Reflections on why we should like ourselves
Singer Megan Reece says people should look a little deeper for today's Talking Point
How do you address yourself in the mirror?
Do you greet yourself with the warm smile you would greet others with?
The concept seems foreign, doesn’t it? If you’re like me, perhaps you’ll think – ‘Gosh, I look tired’, ‘my hair is a mess’, or maybe you examine your reflection more closely; some criticise with ‘I need to lose weight’ or ‘my stretch marks are hideous’.
My talking point for today is: Would you say the things you say to your reflection to a stranger?
Would you pick their image apart as harshly as you do your own?
Imagine entering a room, meeting someone new, and having to describe every flaw on their face and body, saying ‘You’d look better if your waist was smaller’ or ‘your nose is too big and crooked’ just as plainly as you do to yourself!
People don’t do that, the very thought is quite uncomfortable.
And I’d pose the question the same the other way around, what if a stranger said the things we say to our reflection, to us?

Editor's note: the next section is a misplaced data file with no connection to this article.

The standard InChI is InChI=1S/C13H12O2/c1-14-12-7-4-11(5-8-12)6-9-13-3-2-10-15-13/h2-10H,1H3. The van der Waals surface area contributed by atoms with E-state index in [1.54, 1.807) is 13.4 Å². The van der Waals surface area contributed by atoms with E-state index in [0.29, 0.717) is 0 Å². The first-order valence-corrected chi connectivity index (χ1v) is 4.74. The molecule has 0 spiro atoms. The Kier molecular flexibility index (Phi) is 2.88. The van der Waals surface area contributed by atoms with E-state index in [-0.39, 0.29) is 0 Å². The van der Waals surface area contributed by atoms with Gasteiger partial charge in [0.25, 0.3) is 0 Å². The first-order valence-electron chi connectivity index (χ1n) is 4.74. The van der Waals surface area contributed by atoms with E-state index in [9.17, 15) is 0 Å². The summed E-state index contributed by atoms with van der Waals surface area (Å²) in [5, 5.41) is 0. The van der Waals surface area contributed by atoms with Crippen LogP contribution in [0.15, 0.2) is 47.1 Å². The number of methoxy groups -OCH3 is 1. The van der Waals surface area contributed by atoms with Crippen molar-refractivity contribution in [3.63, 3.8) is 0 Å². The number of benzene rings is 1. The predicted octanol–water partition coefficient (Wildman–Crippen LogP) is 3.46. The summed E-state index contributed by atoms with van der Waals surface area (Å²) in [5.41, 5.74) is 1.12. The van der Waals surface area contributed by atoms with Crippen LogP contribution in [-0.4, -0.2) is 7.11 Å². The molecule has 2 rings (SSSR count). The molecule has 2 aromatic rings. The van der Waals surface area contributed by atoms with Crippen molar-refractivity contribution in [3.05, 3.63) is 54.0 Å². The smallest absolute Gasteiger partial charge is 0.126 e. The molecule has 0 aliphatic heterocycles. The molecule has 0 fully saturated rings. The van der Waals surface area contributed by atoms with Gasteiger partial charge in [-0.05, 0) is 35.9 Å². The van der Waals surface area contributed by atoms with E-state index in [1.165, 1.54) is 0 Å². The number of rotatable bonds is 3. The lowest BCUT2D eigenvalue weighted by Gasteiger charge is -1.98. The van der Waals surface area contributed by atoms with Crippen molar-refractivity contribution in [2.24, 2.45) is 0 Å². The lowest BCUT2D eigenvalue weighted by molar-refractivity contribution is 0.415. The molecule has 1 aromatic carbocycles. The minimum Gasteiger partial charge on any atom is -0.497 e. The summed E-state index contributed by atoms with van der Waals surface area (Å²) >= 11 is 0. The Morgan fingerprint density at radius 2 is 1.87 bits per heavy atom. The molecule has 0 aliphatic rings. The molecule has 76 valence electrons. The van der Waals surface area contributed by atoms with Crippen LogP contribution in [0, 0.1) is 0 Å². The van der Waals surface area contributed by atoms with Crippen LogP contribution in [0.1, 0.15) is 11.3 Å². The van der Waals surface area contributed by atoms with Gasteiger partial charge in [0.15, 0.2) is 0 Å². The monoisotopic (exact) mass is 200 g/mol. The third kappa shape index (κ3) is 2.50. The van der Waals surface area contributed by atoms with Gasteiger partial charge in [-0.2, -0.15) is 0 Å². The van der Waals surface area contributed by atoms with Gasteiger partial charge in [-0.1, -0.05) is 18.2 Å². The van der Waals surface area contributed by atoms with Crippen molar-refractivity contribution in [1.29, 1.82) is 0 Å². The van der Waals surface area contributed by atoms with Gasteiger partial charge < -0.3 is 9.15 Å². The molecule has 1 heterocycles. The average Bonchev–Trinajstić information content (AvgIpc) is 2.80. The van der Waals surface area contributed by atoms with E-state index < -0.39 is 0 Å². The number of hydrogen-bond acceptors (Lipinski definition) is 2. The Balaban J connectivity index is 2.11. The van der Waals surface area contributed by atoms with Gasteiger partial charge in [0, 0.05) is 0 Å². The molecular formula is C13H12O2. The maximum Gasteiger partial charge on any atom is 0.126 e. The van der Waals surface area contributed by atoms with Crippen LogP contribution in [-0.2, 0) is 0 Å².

When we meet a new person, we look for the good – the nicest parts. Often, we compliment others on their external appearance, before even knowing their personalities, and yet we can’t manage to compliment ourselves the same way.
The fact is, we see flaws in ourselves, but we do everything we can to prevent others seeing them, and we’d be downright mortified if they shared our opinion about it.
I have been very interested, lately, in the mindset we have in judging ourselves.
I’m wondering where this comes from and why we do it. What part of our culture made us this way?
While we pick apart that familiar image of ourselves each day, we reinforce those negative thought processes.
It is a dark habit, and leads to many of us feeling worth a lot less than we actually are, from a young age.
I have heard a beautiful, young, black girl say ‘I’d be prettier if my skin was lighter’.
And I’ve also known a man who admitted he would feel more valid and attractive if his skin were darker. What a tragedy that people are not comfortable in the literal skin that envelops them.
Now I’m not suggesting we all jump out of bed and hug our own body, before wolf-whistling at our own reflection, but how much better do you think that would make us feel than our self-loathing comments?
Wouldn’t it be great if we could all at least be a little more mindful of it?
We should try to turn those thoughts around, and look for the good in ourselves, like we would a stranger
Ageing is inevitable, weight and fitness fluctuation is also inevitable,and we are all imperfect in our own glorious ways.
But we will be stuck in these bodies, and own our faces, for the rest of our lives.
Try to be kind to yourself next time you’re looking in the mirror.
- Megan Reece is a Wolverhampton singer who shot to prominence on hit talent show The Voice. She is also a mum to four boys.